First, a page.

A brilliant examination of who and what accelerated the development of western civilization
This is Volume VI in Thomas Cahill’s “Hinges of History” series and as he explains, the European rediscovery of classical literature and culture precipitated “two very different movements that characterize the sixteenth century: the Renaissance, first in Italy and then throughout Europe. New knowledge of Greek enables scholars to read the New Testament in its original language, generating new interpretations and theological challenges that issue in the Reformation. Though the Renaissance and the Reformation are very different from each other, both exalt the individual ego in wholly new ways.”
The timeframe extends from 1282 and the Sicilian Vespers until 1615-1669 when there are extraordinary examples of believers “who have internalized their faith so personally and deeply that it has lost all comradeship with the combative religious assertions of the partisans who waged the Thirty Years’ War.” There are hundreds of examples of those Renaissance artists and Reformation priests who established the foundation for subsequent ancestors throughout what is generally referred to as the “civilized” world.
I thoroughly enjoyed reading this book because Cahill is as eloquent as he is erudite, eager to share what he has learned almost four centuries during which he examines exemplify the best and worst of the human race. His vivid, at times unsettling descriptions of various forms and techniques of torture and execution are juxtaposed with almost rhapsodic celebrations of great works of art and those who created them. There is also a wealth of information and insights about economics, exploration, politics, warfare, religious intrigue, secular corruption, cowardice, heroism, martyrdom…as indicated earlier, the best and the worst of the human race.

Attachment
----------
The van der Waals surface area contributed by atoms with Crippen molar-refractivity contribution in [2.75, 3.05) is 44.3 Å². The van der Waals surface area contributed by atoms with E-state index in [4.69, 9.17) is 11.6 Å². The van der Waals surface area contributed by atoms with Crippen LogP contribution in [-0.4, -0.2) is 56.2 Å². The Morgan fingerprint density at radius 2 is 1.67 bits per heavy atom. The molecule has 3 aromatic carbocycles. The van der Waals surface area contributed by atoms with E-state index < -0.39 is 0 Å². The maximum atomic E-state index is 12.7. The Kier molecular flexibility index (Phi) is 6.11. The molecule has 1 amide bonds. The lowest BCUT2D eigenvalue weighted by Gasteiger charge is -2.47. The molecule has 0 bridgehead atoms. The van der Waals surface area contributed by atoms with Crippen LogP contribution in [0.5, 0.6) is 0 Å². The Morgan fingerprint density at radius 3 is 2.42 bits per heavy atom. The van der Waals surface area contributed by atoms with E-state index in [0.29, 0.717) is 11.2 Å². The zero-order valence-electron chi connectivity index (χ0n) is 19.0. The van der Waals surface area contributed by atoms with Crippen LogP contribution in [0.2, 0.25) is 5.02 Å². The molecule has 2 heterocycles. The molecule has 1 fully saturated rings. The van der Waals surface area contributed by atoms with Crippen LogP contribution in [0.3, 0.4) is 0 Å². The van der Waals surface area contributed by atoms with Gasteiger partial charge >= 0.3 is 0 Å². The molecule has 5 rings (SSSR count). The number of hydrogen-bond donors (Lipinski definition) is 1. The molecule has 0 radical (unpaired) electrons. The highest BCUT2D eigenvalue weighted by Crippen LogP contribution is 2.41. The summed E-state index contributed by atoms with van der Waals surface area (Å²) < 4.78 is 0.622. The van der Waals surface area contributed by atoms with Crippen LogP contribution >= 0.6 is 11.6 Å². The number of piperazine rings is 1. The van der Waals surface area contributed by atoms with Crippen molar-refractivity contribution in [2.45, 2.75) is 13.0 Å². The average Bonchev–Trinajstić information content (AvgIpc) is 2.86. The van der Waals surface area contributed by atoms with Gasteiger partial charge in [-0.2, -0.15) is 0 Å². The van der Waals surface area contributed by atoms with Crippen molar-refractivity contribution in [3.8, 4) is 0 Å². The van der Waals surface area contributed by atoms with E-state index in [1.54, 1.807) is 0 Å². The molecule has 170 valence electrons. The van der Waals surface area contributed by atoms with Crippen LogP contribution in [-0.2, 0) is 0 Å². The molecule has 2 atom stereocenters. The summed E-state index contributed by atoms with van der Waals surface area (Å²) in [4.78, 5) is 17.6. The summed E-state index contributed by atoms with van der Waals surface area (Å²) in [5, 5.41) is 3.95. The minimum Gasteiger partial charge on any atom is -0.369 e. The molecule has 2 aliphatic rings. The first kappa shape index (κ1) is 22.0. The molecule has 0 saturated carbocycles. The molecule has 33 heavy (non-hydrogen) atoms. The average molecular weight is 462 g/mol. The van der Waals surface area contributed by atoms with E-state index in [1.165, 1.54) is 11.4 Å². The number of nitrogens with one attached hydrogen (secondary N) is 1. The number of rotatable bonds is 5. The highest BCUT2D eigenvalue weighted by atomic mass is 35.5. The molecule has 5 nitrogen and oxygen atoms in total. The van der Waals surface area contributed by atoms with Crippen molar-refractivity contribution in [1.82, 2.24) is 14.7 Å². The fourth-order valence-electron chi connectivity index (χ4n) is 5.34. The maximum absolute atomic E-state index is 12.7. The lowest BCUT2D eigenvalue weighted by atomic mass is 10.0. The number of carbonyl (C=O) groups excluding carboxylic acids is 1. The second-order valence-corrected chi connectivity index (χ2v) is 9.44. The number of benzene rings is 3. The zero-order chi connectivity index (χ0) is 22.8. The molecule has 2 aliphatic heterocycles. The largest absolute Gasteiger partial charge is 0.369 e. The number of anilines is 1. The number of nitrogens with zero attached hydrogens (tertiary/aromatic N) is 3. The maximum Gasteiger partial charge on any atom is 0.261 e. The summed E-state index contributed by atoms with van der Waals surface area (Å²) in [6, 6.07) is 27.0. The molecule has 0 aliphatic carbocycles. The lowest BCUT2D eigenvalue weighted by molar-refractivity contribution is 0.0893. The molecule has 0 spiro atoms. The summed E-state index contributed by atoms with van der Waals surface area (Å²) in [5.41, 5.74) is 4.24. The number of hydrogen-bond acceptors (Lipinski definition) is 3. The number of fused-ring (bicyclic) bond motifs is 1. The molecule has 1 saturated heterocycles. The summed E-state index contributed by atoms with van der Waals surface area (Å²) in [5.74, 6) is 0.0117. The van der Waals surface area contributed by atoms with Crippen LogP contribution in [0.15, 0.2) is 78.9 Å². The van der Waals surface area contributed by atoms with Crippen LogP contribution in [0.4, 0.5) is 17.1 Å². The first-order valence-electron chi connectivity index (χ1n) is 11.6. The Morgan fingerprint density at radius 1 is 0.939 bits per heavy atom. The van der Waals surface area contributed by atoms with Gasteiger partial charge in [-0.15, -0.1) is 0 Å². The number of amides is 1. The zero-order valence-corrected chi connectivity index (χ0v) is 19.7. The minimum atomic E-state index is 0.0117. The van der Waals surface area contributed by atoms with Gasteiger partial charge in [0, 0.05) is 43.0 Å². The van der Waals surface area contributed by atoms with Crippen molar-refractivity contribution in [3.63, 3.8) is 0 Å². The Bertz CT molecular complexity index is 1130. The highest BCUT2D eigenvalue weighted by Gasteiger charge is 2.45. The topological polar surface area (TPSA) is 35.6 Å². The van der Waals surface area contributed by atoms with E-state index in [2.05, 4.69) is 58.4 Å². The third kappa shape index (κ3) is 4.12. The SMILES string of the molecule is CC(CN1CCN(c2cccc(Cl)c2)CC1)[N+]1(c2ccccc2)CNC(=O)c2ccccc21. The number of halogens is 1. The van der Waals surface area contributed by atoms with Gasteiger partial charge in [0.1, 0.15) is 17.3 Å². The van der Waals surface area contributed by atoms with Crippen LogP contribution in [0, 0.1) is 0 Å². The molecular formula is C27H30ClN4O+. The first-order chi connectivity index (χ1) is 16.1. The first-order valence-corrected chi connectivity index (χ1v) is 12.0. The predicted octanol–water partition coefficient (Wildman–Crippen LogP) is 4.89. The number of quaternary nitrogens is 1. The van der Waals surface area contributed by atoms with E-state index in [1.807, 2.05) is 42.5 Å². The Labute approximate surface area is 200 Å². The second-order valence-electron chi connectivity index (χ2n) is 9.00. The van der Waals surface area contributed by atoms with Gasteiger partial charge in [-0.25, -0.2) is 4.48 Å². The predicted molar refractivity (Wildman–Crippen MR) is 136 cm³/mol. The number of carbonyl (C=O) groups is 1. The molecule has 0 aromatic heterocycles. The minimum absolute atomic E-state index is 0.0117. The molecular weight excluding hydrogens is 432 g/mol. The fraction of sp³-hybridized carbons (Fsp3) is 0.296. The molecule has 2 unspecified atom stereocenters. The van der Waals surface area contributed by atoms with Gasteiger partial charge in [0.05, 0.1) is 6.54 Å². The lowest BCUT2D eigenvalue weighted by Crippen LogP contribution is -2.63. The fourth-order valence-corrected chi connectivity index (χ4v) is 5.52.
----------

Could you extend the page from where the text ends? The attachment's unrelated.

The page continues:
I also want to praise everyone involved with this volume’s production values, especially Emily Mahon for jacket design. Bruegel’s “Landscaper with the Fall of Icarus” (c. 1555) is an outstanding selection to serve as the jacket painting. There are 62 other superb illustrations that range from Donatello’s “David” (1440s) to Rembrandt’s “The Return of the Prodigal Son” (c. 1669) that are accompanied illustrations within the text that range from Leonardo’s “Two Heads” (no date) to Peter Bruegel’s “Beekeepers” (c. 1568). Brief but insightful annotations are provided by Cahill or oner of his primary sources, duly noted, of course. Please see Pages 313-320.
No brief commentary such as mine can do full justice to the scope and depth of Thomas Cahill’s brilliant material. I now shift my attention to earlier volumes in The Hinges of History series and am eager to read, also, the next volume on which his now presumably hard at work. Its purpose will be to continue and conclude his “investigation of the making of the modern world and the impact of its cultural innovations on the sensibility of the West.”